In addition, there are reasons to expect AI-talent tools to be more accurate and predictive than humans (not just because humans are generally bad at this):

  • Our favorite method for screening and vetting candidates — including leaders — is the interview, and large-scale scientific studies have shown that interviews are most predictive when they are highly structured. Whereas in-person/analogue interviews are hard to standardize, video interviews allow us to put people through exactly the same experience, capture millions of data points on their behaviors (e.g., what they say, how they say it, language use, body language, and micro-expressions), and remove prejudiced human observers from the process. It is safe to assume that automating all unstructured and humanly-rated interviews would reduce bias and nepotism while increasing meritocracy and predictive accuracy. This should be good for women (and bad for men).
  • Of course there are some incredibly smart human interviewers who may generally outperform the algorithms (though watch out for the next Netflix documentary on how AI beats the best human interviewers, much like they beat the greatest chess or AlphaGo players).  The main problem, however, is that most people are not as intuitive as they think. And for every brilliant interviewer, there are hundreds or thousands who think they are brilliant, but in reality, are not. We all think highly of our own intuition, especially when we are not intuitive. As one of the founders of the behavioral economics movement — and Nobel laureate — Daniel Kahneman noted: “We’re generally overconfident in our opinions and our impressions and judgments.” Regardless of AI’s ability to detect talent, we can expect it to be much more aware of its ability than humans are of their own ability. This will also allow AI to improve (more than humans can be expected to do). Consider that the average human interviewer will never even admit to making a hiring mistake, for they will indulge in confirmation bias to see the candidates they personally hired in a positive vein once they are tasked with rating their performance. Humans have skin in the game: accepting mistakes makes them look stupid — AI does not care about looking stupid.
  • One of the big advantages of AI is that, aside from being better at spotting things (i.e., millions of data points), it is also superior at ignoring things. Imagine an ethical, well-meaning, and open-minded human who has every intention of being fair in their hiring practices and is therefore determined to avoid gender bias in his — let’s assume he is male — hiring process. Regardless of how hard he tries, it will be very hard for him to ignore candidates’ gender. Imagine him sitting in front of a female candidate, repeating to himself: “I must not think about the fact that this person is a woman,” or “I must not let this person’s gender interfere with my evaluation.” In fact, the more he tries to suppress this thought, the more prominent it will be in his mind. This will also lead to distraction or over-compensation. In contrast, AI can be trained to ignore people’s gender and focus only on the relevant signals of talent or potential. For example, algorithms can be trained to pick up relevant signals of EQ, competence, or communication skills, while being truly blind to gender. This would definitely favor women.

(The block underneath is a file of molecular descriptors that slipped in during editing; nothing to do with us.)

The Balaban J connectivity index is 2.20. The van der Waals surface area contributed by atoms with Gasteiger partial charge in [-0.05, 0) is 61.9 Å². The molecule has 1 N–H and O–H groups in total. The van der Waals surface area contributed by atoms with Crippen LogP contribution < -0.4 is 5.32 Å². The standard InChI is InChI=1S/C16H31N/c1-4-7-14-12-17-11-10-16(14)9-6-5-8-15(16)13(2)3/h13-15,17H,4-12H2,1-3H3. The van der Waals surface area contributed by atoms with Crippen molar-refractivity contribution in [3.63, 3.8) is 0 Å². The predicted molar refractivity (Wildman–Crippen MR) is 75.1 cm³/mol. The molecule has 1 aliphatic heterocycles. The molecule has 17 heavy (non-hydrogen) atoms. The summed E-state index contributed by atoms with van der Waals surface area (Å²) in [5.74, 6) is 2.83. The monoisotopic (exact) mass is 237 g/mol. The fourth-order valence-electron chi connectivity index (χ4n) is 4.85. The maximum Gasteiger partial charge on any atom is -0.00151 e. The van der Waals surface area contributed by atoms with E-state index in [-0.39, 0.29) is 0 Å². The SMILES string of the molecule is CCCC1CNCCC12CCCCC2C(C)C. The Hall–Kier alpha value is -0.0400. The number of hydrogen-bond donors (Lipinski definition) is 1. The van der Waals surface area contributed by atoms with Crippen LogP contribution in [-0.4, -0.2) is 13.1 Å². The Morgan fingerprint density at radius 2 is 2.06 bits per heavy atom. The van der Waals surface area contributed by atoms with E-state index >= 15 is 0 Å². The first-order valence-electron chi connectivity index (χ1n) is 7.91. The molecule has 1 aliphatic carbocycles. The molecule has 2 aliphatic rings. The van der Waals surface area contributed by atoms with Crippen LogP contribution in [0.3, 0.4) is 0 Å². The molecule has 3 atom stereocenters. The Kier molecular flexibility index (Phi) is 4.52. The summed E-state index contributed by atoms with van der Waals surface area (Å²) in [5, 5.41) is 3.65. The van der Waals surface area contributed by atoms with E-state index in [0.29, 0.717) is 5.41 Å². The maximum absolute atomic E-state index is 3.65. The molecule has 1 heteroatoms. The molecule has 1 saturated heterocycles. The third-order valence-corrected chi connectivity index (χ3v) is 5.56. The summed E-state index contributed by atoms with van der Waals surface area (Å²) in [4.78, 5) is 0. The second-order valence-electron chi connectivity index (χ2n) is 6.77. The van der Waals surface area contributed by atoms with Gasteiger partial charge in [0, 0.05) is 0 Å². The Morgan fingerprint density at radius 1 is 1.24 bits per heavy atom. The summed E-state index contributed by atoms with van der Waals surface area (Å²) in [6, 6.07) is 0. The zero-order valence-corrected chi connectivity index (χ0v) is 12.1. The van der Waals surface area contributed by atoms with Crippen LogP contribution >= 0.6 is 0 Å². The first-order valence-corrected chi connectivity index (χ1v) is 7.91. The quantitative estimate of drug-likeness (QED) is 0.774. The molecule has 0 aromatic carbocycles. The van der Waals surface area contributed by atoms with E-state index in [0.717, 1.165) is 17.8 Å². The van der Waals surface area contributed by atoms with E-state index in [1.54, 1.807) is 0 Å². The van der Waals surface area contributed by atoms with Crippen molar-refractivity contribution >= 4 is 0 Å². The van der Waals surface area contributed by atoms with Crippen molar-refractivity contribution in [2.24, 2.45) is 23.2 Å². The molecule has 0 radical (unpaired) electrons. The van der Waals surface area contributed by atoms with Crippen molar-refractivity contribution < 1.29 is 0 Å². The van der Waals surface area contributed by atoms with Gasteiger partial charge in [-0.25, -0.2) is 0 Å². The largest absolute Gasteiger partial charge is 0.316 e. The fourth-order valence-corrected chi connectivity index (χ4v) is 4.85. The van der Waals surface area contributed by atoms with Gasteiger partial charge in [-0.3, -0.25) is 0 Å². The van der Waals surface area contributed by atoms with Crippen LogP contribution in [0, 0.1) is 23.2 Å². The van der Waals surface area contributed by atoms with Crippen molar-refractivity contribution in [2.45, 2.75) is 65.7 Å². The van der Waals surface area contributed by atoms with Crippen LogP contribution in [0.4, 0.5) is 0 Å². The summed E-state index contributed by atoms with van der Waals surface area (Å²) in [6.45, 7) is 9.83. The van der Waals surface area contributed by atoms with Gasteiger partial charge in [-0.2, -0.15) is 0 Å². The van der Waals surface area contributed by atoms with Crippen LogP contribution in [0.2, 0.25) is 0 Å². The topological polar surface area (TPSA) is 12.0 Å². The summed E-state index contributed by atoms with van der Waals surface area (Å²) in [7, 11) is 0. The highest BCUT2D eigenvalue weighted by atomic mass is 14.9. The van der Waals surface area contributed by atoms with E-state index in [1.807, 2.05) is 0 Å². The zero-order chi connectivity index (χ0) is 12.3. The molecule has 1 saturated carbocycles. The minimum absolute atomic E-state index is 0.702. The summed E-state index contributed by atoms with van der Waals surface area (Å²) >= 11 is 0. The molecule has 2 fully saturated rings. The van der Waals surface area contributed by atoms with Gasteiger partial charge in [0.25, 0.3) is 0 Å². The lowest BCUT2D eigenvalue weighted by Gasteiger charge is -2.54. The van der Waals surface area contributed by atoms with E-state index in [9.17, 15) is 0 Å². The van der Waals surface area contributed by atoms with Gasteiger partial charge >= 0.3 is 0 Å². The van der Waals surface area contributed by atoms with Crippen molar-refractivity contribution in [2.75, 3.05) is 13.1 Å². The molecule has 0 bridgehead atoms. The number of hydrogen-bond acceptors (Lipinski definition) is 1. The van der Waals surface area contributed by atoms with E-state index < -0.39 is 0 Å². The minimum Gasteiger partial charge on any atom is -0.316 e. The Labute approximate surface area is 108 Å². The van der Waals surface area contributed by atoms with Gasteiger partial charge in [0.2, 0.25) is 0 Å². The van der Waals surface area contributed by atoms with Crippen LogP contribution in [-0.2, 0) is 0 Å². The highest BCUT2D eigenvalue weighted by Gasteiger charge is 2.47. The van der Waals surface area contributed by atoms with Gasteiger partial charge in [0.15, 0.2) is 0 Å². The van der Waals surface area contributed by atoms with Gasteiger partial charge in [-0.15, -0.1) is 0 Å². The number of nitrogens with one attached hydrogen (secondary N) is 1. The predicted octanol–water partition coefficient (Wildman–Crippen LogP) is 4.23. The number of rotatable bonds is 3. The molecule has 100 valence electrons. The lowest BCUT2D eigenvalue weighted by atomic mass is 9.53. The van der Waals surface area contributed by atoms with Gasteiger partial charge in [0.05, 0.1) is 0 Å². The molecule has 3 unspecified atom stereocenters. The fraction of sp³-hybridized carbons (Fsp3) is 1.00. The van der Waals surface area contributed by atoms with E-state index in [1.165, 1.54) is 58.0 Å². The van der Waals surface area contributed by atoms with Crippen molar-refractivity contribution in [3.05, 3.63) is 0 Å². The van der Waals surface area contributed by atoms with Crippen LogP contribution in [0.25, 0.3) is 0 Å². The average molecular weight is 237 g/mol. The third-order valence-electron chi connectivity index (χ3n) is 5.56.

• The critical factor for this to work is that organizations identify real performance data to train the algorithms. If AI is taught to predict or anticipate human preferences — like whether a candidate will be liked by their (human) boss once they are hired — we can expect bias to remain… and be augmented. However, if AI is trained to identify the actual drivers of performance — defined broadly as an individual’s contribution to the organization — then we can expect a much fairer, more accurate, and replicable assessment of people’s potential than what humans can do. This, again, should be good for women.

In sum, for those who are interested in not just helping women to be more represented in the leadership ranks, but also improving the quality of our leaders, there are clearly reasons to be hopeful about AI. However, many of the emerging innovations in this brave new world of technologically-enhanced and data-driven talent identification are still a “work in progress,” and we need to ensure that they are not only accurate, but that they are also ethical and legal alternatives to existing methods. Above all, it is time to admit that most of the practices that are in place are far from effective, and that they have contributed to much of the unfairness and nepotism that governs the average workplace. So, here’s to finding the necessary self-awareness to begin to improve.